Information Access Seminar

Every Identity, its Ontology

Friday, February 24, 2017
3:10 pm to 5:00 pm
Rob Sanderson, Getty Institute

Or: The shared identity of the concept of the fictional person Dr Strangelove: How I learned to stop worrying and love inconsistency.

The notion of Linked Open Data is that there are identities that can be shared and reused. The cultural heritage sector demonstrates a common challenge for this ideal in its multitude of "authority" lists from Library of Congress, to OCLC, to the Getty Vocabularies. Even when mapped into Linked Open Data, these existing identities are inconsistent, even unintelligible, as we lack a common ontology to serve as the means of expressing the fundamental particulars of the individuals we claim to have those identities. The long established tradition of collecting names of things and blessing one over others does not translate successfully into an ecosystem predicated on shared identities. For example, some systems distinguish pseudonyms just as alternate names, some as personae that can act separately, and others as actual individual people. Given this challenge, which is both philosophical and practical, what paradigm shifts are possible to bring about sufficient confidence in the distributed system that we can have a true web of cultural data? This seminar will address some of the philosophical difficulties of identity within Linked Data, some of the practical improvements that we can make, and some of the processes that will be improved by doing so.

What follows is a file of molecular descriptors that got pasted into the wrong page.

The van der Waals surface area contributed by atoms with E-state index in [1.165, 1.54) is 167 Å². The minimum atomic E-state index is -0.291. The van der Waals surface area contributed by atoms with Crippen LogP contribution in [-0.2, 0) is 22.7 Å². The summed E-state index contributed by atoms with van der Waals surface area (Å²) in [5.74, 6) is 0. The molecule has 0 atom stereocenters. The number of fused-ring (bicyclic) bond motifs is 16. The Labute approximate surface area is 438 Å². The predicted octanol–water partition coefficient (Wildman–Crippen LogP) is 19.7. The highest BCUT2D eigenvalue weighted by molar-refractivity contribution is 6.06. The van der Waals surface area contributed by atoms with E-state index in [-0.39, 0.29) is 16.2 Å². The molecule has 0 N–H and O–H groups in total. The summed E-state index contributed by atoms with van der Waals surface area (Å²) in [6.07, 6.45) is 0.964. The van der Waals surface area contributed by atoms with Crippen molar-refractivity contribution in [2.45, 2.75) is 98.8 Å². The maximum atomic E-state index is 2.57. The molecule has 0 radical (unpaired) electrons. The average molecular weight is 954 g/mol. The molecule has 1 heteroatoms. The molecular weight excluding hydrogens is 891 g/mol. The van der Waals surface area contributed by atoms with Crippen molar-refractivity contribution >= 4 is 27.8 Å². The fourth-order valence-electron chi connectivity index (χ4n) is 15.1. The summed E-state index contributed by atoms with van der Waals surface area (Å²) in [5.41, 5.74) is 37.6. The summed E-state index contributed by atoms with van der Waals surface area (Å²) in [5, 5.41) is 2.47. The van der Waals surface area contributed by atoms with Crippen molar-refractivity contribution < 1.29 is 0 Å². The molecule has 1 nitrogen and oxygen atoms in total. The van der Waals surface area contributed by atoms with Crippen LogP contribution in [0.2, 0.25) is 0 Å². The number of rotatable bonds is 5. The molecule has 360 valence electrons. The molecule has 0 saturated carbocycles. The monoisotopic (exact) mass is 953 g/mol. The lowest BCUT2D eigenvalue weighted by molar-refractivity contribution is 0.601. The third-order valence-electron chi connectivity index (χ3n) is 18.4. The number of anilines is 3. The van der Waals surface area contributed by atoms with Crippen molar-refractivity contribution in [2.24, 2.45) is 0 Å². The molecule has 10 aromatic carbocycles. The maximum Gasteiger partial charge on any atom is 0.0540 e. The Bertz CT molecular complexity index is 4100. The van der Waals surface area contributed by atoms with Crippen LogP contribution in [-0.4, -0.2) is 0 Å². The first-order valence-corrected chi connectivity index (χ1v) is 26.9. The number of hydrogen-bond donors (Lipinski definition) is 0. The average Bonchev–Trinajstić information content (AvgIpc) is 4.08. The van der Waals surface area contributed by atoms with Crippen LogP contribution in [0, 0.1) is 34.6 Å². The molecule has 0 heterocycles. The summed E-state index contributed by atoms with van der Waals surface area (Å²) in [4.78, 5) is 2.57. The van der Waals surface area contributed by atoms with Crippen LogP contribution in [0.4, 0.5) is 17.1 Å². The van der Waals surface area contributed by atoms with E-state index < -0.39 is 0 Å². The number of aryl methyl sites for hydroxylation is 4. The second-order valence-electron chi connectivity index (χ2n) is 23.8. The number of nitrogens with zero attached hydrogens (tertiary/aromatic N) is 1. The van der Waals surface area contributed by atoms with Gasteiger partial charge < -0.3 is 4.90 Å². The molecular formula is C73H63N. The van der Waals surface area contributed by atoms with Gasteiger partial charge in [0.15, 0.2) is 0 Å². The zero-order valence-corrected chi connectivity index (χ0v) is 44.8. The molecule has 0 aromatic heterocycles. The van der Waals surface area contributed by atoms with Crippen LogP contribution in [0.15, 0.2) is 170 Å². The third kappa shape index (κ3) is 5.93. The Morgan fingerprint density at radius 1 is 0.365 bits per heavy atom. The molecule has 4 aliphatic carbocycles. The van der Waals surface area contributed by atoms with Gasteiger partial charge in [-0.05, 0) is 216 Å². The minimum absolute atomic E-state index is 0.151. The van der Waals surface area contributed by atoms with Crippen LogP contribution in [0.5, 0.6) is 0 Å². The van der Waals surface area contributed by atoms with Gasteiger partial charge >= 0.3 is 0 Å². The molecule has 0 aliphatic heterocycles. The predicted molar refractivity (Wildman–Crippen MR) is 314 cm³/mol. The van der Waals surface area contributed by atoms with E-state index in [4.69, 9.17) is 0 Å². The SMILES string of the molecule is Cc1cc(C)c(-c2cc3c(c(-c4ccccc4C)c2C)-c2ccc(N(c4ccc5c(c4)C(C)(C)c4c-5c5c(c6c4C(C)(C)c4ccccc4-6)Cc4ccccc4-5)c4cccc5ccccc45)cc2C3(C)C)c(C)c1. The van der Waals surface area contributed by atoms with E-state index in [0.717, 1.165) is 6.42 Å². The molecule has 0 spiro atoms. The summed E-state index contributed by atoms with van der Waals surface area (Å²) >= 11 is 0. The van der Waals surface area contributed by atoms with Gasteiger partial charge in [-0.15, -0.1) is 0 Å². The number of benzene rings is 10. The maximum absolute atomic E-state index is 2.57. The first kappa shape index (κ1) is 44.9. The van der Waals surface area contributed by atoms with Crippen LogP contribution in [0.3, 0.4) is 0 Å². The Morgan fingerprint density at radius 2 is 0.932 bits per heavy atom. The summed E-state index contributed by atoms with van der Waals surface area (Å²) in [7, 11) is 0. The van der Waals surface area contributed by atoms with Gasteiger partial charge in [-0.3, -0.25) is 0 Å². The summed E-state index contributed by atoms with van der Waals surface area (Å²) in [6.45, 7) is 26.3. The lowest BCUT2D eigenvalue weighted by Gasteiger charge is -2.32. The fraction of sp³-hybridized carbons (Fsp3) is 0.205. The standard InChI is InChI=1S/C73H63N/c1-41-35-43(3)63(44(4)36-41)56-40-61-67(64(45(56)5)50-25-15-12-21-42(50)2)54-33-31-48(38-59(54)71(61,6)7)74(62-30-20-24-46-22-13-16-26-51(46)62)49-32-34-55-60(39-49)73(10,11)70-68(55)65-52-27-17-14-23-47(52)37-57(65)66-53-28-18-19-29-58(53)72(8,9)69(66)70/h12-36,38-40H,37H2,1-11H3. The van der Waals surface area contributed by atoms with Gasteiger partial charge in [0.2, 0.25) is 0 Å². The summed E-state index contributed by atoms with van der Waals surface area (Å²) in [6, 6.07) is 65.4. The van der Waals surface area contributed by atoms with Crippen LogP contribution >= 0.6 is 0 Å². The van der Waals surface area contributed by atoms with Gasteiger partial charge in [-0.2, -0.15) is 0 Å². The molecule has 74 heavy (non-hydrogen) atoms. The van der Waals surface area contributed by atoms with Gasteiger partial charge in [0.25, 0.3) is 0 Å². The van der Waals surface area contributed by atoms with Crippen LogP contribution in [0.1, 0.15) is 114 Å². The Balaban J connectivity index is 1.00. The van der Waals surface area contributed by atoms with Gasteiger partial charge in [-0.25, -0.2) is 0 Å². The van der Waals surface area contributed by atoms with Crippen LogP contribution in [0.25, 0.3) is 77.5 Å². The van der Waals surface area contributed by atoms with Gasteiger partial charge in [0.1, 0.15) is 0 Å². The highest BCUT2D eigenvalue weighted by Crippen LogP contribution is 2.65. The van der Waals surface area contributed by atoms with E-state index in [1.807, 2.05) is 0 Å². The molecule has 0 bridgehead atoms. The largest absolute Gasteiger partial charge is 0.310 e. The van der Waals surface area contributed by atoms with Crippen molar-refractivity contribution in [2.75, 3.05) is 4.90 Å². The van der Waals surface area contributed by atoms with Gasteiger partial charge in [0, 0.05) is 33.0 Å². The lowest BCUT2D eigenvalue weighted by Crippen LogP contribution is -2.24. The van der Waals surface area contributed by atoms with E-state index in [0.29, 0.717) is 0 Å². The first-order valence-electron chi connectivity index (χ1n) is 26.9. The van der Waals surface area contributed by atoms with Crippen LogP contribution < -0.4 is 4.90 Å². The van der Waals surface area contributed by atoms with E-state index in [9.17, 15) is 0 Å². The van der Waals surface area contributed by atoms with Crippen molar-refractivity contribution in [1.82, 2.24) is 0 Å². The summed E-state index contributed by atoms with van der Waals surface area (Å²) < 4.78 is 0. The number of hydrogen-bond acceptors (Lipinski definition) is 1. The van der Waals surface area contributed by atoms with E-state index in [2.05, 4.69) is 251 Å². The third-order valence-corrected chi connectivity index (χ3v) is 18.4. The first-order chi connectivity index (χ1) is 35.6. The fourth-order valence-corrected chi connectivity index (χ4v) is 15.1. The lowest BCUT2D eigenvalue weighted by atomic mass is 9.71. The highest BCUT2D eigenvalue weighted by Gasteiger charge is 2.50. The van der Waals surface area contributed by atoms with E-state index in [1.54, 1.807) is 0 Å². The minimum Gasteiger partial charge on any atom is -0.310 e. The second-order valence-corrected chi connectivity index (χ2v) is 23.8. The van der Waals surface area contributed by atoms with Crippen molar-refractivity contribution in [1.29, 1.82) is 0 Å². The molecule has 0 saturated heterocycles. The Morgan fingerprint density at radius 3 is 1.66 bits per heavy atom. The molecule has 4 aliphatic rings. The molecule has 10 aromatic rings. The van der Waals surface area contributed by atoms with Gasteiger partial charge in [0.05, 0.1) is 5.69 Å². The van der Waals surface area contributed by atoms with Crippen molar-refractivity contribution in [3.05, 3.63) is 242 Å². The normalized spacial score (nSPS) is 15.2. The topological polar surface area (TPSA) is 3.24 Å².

Rob Sanderson is a semantic architect at the Getty Center, Los Angeles. Rob joined the Getty in April 2016 from Stanford University Libraries, where he focused on facilitating technology collaboration, earning the nickname “the Bumblebee.” In addition to holding a Ph.D. in French and history, he’s also a world-renowned information scientist with expertise in linked open data and the digitization of cultural heritage.

Rob is a passionate advocate for open culture, and is working to advance the Getty’s efforts to make our digital projects open, collaborative, and useful to the widest possible audience. He’s co-chair of the Web Annotation Working Group at the W3C, the international standards body for the Web, and a key player in the International Image Interoperability Framework (IIIF) movement.

For a recent interview, see

Last updated:

February 6, 2017